In the world of drum & bass, Critical Music stands out like a sore thumb. Well, more like a lucky thumb…one that will take an unexpected hitchhiker on a journey through the deepest, most soul-drenched and intricate sounds of the picturesque D&B spectrum. Consistently growing from strength to strength, Critical releases come hard and fast, and from every direction imaginable. We stopped to have a chat with the label boss who’s often found DJing on dancefloors around the globe, visionary extraordinaire Kasra.
What drove you to start the label in the first place?
I’d always been interested in the side of music that others most likely find dull - the mechanics of releasing records and getting people to hear them. When I was 15 I had my own avant garde guitar label which was a relative success, so I knew I could do it. I was hearing lots of great music that wasn’t by the big producers yet felt it needed an outlet. In hindsight these may not be the best reasons - as some feel there’s a reason certain music doesn’t have an outlet, but I’m a fan of the underdog - if we all release the big tunes there wouldn’t be any shade to the light.
What was its initial ethos?
Simply to release good music. When I started I was pretty much an outsider. I had been buying and DJing D&B for years but I didn’t have a network of producers or DJs to call on to help me out. Very much a case of using my resources and a professional approach to procure the best tunes I could, and build the label slowly and surely.
How has Critical changed since its launch?
I’m glad to say that now most producers are excited about being on the label and there isn’t that struggle to convince artists that the label is a good home and that I’m trustworthy. The label has a lot of respect within the scene and profile of each release is always strong. Other than the labels natural evolution, the core ideal of releasing quality music is still very much the main focus.
What do you think it takes to make a label successful these days?
Someone asked me this the other day - I would say a distinct combination of dedication and patience as well as creative vision. With so many labels around, just believing in what you are doing isn’t enough - carve out a distinct place for your label and its music. Stand out on the shelves - be those physical shelves of Black Market or the digital ones of Beatport.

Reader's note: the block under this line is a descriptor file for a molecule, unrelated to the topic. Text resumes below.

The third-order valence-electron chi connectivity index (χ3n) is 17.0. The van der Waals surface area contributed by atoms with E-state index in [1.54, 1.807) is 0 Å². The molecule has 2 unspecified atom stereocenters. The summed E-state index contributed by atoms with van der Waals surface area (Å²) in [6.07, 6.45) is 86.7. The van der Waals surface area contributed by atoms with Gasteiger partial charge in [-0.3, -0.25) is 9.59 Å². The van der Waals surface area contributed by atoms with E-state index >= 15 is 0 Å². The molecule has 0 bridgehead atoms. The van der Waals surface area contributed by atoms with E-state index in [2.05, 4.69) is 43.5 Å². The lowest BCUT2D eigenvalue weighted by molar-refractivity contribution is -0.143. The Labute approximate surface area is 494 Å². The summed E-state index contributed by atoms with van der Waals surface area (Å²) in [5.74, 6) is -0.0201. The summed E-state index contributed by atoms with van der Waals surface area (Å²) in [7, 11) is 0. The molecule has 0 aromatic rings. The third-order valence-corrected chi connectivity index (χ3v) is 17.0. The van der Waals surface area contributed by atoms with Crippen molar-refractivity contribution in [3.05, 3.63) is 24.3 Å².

Where do you think the label sits within the current drum & bass scene?
Critical releases underground drum & bass, we haven't released any radio hits but I’m proud to say that the label feels like it sits happily alongside a lot of my favourite labels. Imprints synonymous with quality such as Metalheadz, Soul:r, 31. Sounds like I’m being terribly narcissistic but that’s what people tell me - so I believe them!
Do you think you have a trademark sound?
I’ve made a conscious decision to release music that isn’t constricted by sub genre or style. I’m a big fan of a wide range of dnb - from deep minimal things to rolling jungle. Fans of the label tell me that Critical has a distinct sound - I suppose that sound is the sound of what I like!
How do you see the label developing in the coming years, and what direction are you moving in musically?
More albums and more singles. Going to start working more closely with a group of new up and coming producers again no focus particularly on any style - just quality drum and bass. Id like to think more music we can appreciate at home as well as the club environment.
You had Ramadanman remix a track on Critical recently - how do you see the relationship between drum & bass and dubstep developing?
I do think they go hand in hand. Some of the dubstep producers like Ramadanman, Pangea and Untold are making incredible music, with a lot of these guys being fans of D&B. There’s a lot of the excitement in that scene that was present in the early days of D&B so I think harnessing that and working together can only be a good thing. Ramadanman is going to be doing a single for Critical and is also going to appear on the forthcoming 'Critical Sound' LP.
You've been producing yourself for a little while, is there anything we should be looking out for?
I’ve made a handful of tunes - a couple of which I’m really happy with. I’m going to keep pushing myself creatively before I release anything – I’m in great position to have friends who make some of my favourite music around to help me out. I’ve also started a collective with Craggz and Parallel Forces called Ratio and we have a few bits knocking about too.